Archive for January, 2013

3 steps forward, 2 steps back

29 January 2013

It’s been a rough week in my experiment with minimalism. Firstly, the coathangers: yes, I proudly culled my wardrobe to 23 coathangers (see last week’s blog post for that). But I have 11 hangers left over, and these just aren’t any coathangers: I hand-stained them with six layers of varnish (3 brownish stain, 3 Japan Black) and they are works of art. Masterpieces. To think I’m going to let go of all that work…

Then there’s my failed experiment with soba noodles. Soba noodles are made from buckwheat and are gluten-free, which is a huge plus for me as I’m gluten-intolerant. I’ve had these eating out a few times and I thought, I’ll make these, how hard can it be? Who knew that if you didn’t wash the soba noodles thoroughly after cooking them they turn into a grey inedible mass? (Answer: obviously not me.)

Lastly, there’s the infamous box #13. I had 13 boxes, 11 small ones and two large ones, the large ones being #12 and 13. All up to 13 are pretty much sorted out: for example, box #1 no longer exists. (So by rights this should be “the infamous box #12 and falling”). In this overflowing box of chaos are many, many things, but the kicker for me was an exercise book. In this exercise book my late mother had painstakingly listed all of my doctor’s visits and the reason for the visit. My favourite entry was in 1982, when I got my braces removed and my mother added, “HALLELUJAH BROTHER!”. Yes, I inherited my warped sense of humour from her.

Now, what kind of heartless bastard would throw out the notes from his deceased mother, in her own handwriting, that she wrote to detail all my medical history? <sigh>

The inspiration from this has been a similar story by Joshua Fields Millburn, who was cleaning out his mother’s place after her death. He was all set to put everything in storage, when he came to the realisation that her stuff was not her. It was just stuff. You can read about it here. This story is inspiring me to move forward bravely, because right now, I just don’t feel like moving forward.

So, it’s been a struggle. But not one without victories. Firstly, I don’t have to have it all done right now; I can adapt the pace to what feels comfortable. If the last few weeks felt a bit fast, I can slow it down a bit, get some traction, and speed up again. I just have to keep moving forward.

The coathangers have gone in a bag to go to the Red Cross (with a few other things — what the hell was I doing with so many glass jars?). I have learned how to cook soba, although I’ve yet to try the new recipe. And box #13 can sit tight for a few days while I deal with the overwhelm of sorting through my stuff.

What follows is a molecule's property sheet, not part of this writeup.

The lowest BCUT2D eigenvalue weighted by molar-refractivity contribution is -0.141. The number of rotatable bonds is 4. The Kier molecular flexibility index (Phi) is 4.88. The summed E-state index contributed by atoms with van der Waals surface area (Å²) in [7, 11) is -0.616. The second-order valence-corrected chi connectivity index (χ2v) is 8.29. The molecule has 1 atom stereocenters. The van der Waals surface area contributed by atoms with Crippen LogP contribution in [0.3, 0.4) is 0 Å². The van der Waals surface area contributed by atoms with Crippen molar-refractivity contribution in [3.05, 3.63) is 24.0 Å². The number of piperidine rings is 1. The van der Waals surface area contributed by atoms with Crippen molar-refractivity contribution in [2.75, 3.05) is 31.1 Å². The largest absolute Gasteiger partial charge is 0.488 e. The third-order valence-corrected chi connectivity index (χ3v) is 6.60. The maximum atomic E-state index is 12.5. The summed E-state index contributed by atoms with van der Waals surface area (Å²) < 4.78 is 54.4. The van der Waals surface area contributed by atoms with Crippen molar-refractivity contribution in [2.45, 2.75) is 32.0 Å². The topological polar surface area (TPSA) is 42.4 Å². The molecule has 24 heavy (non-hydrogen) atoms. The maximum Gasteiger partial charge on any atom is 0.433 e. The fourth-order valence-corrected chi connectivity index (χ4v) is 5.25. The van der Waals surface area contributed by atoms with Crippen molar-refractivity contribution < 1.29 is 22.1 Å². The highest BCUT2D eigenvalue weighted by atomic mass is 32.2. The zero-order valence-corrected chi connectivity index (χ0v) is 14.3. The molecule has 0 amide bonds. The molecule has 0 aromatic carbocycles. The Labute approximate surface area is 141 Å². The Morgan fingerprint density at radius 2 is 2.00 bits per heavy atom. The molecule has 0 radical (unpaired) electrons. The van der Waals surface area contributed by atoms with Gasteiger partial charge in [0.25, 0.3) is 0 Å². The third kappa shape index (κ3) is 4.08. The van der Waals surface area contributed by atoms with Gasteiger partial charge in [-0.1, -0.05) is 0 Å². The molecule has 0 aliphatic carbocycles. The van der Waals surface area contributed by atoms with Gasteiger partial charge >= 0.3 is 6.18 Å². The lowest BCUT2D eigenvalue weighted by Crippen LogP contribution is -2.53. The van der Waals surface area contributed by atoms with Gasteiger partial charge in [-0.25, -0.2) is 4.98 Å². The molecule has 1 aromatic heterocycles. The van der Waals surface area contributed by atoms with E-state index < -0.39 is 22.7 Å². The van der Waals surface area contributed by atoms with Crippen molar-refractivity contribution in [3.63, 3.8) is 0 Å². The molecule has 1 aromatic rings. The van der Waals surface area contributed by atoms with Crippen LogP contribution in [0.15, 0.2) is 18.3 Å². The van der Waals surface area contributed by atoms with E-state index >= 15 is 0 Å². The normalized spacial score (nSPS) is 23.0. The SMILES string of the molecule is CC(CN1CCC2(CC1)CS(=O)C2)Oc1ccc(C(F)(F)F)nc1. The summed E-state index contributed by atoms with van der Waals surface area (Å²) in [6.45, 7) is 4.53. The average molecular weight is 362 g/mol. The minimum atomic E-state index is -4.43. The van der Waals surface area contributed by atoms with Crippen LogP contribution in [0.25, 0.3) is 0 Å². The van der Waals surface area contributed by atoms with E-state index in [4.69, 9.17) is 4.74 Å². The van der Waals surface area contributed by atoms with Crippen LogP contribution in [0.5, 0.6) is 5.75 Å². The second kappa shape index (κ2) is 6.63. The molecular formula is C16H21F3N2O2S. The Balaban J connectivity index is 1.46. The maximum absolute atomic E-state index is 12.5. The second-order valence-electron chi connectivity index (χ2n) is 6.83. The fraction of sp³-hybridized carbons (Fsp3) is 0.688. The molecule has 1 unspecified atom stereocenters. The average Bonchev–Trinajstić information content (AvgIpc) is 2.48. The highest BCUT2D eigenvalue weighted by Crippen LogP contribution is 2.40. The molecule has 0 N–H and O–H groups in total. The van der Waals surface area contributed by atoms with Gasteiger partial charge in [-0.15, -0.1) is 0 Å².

Minimalism is a journey, not a destination.

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23 Hangers

22 January 2013

I have to credit Miss Minimalist for the inspiration for today’s blog. In the blog she has a list for a minimalist men’s wardrobe, which consists of the following:

  • 6 business casual shirts
  • 3 work pants
  • 3 t-shirts
  • 2 polo shirts
  • 3 sweaters
  • 1 pair of jeans
  • 1 winter jacket
  • 1 sport coat
  • 1 black/dark grey suit
  • 2 ties
  • 1 reversible belt (black/brown)
  • Summer sandals
  • European sneakers
  • Dress shoes
  • Winter Boots [Possibly Optional]
  • 9 pairs of socks (each pair counted as an “item”)
  • 1 pair of Pajamas [Optional]
  • 2 pairs of Shorts [Optional]
  • Winter accessories: gloves, scarf, earmuffs/hat
  • Sunglasses
  • Watch
  • Work Bag

This is, for the most part, total genius. I’m tweaking this to make my own list. Here goes:

6 business shirts: the reasoning is that you have one for every day of the working week, plus an extra one for when you forget to do laundry. Genius! I’m adopting this, using mostly white and a couple of icy blue ones.

3 work pants: when I work, I tend to wear suits, so I can get away with 2 pairs.

3 t-shirts: Right now I have 6. I can get by with three. I’ve given one away, and when some wear out (which they will), I won’t replace them.

2 polo shirts: God do I hate polo shirts! They’re the mullet haircut of the clothing world; trying to be formal (with a collar) and casual (short sleeved) at the same time. I do NOT own ANY polo shirts. It reminds me of a company that I contracted for some years ago, where you could wear “business casual”; polo shirts were acceptable, t-shirts were not. Polo shirts are bullshit. I don’t own any, and I won’t be buying any.

3 sweaters: I only own one and it needs replacing. I can get by with 2, a v-neck and a round neck, not black, as I tend to use coats a lot.

1 pair of jeans: I only own one pair of jeans, having given away two pairs of black jeans. I’m not in a thrash metal punk band, so I don’t need to own black jeans any more than I need to own a polo shirt. Did I mention that I hate polo shirts, by the way?

1 winter jacket: living in Melbourne, I have become a conoisseur of jackets and coats, so this is one place I will exceed the guidelines. Firstly, I have a great coat that I bought circa 1993; it’s still in perfect condition, it goes down below my knees, and it is unbelievably warm. It is for those few days in the middle of winter when it’s “oh my God I can’t believe how cold it is today” days, when there is frost cruching underfoot. Needless to say I took it with me to Denmark when I went there last winter and it served me oh so well.